Is Cat Grass Good for Cats?

We think cats are strict meat eaters, and that’s true. An adult cat’s diet should contain about 26%(animal-derived) protein, compared to 12% for dogs and 8% for humans. The protein consumed by dogs and humans does not necessarily come from animals, but in the case of cats, it must come from animals. While it is true that cats must eat meat for their health, they also occasionally eat plants, and eating grass is beneficial for cats. Let’s take a look at why cats love to eat grass and what benefits cat grass might have.

Reasons Why Cats Eat Grass

Scientists aren’t entirely sure why cats eat grass, but observations provide some valuable clues. Some believe that the ancestors of our domestic cats would have eaten grass after capturing their prey to induce vomiting or as a mild laxative. They may want to get rid of the indigestible parts of their prey. This is instinctive behavior, and even pets that have never caught a mouse may do so.

Another theory involves chlorophyll, a chemical component of chlorophyll. Studies have shown that the compound has anti-inflammatory and pain-relieving properties1. It seems plausible that cats may eat grass to play these roles. When you offer cat grass to your pet, they may do the same thing. After all, felines are able to hide their discomfort well and are better at managing it through other behaviors, such as purring.

One study considered these hypotheses in two surveys on domestic cats eating plants2. The researchers’ findings refute the hypothesis that felines eat plants only because they are sick, with 94% of pets showing no signs of discomfort before eating plants. However, 27-37% then vomited. However, although it cannot be completely ruled out, the causal relationship is not significant.

The behavior of eating plants appears to be innate, as scientists have observed that younger cats eat plants more often than older animals, suggesting that this is not an acquired behavior.

The third hypothesis they tested involved hairballs and cat grass. If eating plants helps felines expel hairballs, then we expect long-haired cats to see this more easily than short-haired cats. The scientists found no differences between the groups, suggesting that this was not the driving factor. This leaves us with the question: why would an obligate carnivore like a cat bother to eat plants?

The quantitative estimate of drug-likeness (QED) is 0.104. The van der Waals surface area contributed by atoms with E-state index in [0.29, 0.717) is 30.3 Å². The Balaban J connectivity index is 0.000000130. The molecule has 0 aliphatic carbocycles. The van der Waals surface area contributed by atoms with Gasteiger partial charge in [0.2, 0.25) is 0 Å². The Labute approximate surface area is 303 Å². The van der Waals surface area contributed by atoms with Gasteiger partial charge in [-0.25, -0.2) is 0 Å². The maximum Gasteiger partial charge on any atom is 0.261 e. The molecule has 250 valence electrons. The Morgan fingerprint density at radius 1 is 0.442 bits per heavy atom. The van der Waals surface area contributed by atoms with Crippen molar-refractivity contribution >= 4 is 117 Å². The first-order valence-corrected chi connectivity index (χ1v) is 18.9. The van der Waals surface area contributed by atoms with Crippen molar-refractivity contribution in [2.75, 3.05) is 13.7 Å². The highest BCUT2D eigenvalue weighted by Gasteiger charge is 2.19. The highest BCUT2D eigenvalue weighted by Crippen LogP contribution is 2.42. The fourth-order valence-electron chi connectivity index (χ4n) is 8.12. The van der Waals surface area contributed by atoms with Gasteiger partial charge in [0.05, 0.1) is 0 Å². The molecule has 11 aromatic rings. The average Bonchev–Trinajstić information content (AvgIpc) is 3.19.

The Wild Side of Cats

Our feline companions aren’t the only animals that eat grass. Dog owners report similar behavior from their pets. Since cats and dogs are distant relatives, this observation suggests that this is an instinctive behavior that may have other purposes3. A review of the scientific literature found that at least 41% of carnivores, including 293 extant species, feed on plants4.

Researchers are studying the dietary advantages of consuming plant matter for animals outside the bear and panda families, whose benefits are already well known. The most promising conclusion is that eating grass from wild carnivores is a way to repel parasites from the gastrointestinal tract, especially helminths. Many edible plants are high in fiber, abrasive, and interestingly, they are not chewed into small pieces. Instead, they are often swallowed almost whole, suggesting that they are not ingested for nutritional purposes, but to stimulate, tangle, and help the parasite advance. The feces of the animals studied often contained grasses and other fibrous plants, mixed with parasites.

It is important to note that wild animals may always be infected with some degree of parasitic infection. They encounter parasites in their environment and in their prey. Eating plants to get rid of parasites may help control these infections. Our well-cared for and parasite-free pets retain many instinctive behaviors, and eating plants may be a good example of this.

Commercial Cat Grass

The commercial product you see may be a mixture of wheat, oats, rye, and other grasses. They are better than having your cat eat outdoor plants because there is no risk of exposure to pesticides or parasites when you grow cat grass indoors. Kits sold by many manufacturers are very simple to use. You can even make it your child’s project. Alternatively, you can also build your kitten garden from scratch.

Plant Cat Grass for Your Pet

First, you’ll need a mixture of grass seeds and some potting soil. You can also use earthen pans. Spray seeds and soil with a sprayer to keep them moist. They should germinate in less than a week. Keep the container out of reach of cats in a sunny area until they grow to a few inches tall. Place the pot on the floor and watch your kitten enjoy the meal.

You’ll find that spraying your turf regularly may last for one to two weeks, depending on how fast your cat is moving through the grass.

Give Your Pet Cat Grazing

You may be wondering how much cat grass a cat should eat. As long as you know where the plant comes from, it’s safe for your pet to eat it. The only downside is that your kitten may get dirty. Otherwise, if your cat loves it, you can offer it regularly or occasionally as a treat. This is especially true for indoor pet cats in the strict sense of the word.

If you feed grass to your pet cat, we recommend that you verify the safety of any houseplants you have. While it is safe, every species in your home may not be safe. Keep in mind that your kitten may not know the difference between what they should and shouldn’t.

Final Thoughts

Eating plants is a normal behavior for cats and dogs. The consumption of carnivores is widespread. Providing grass for your pet cat allows your cat to behave instinctively while providing another abundant source. It’s also a great way to prevent your kittens from chewing on your houseplants and what they like.

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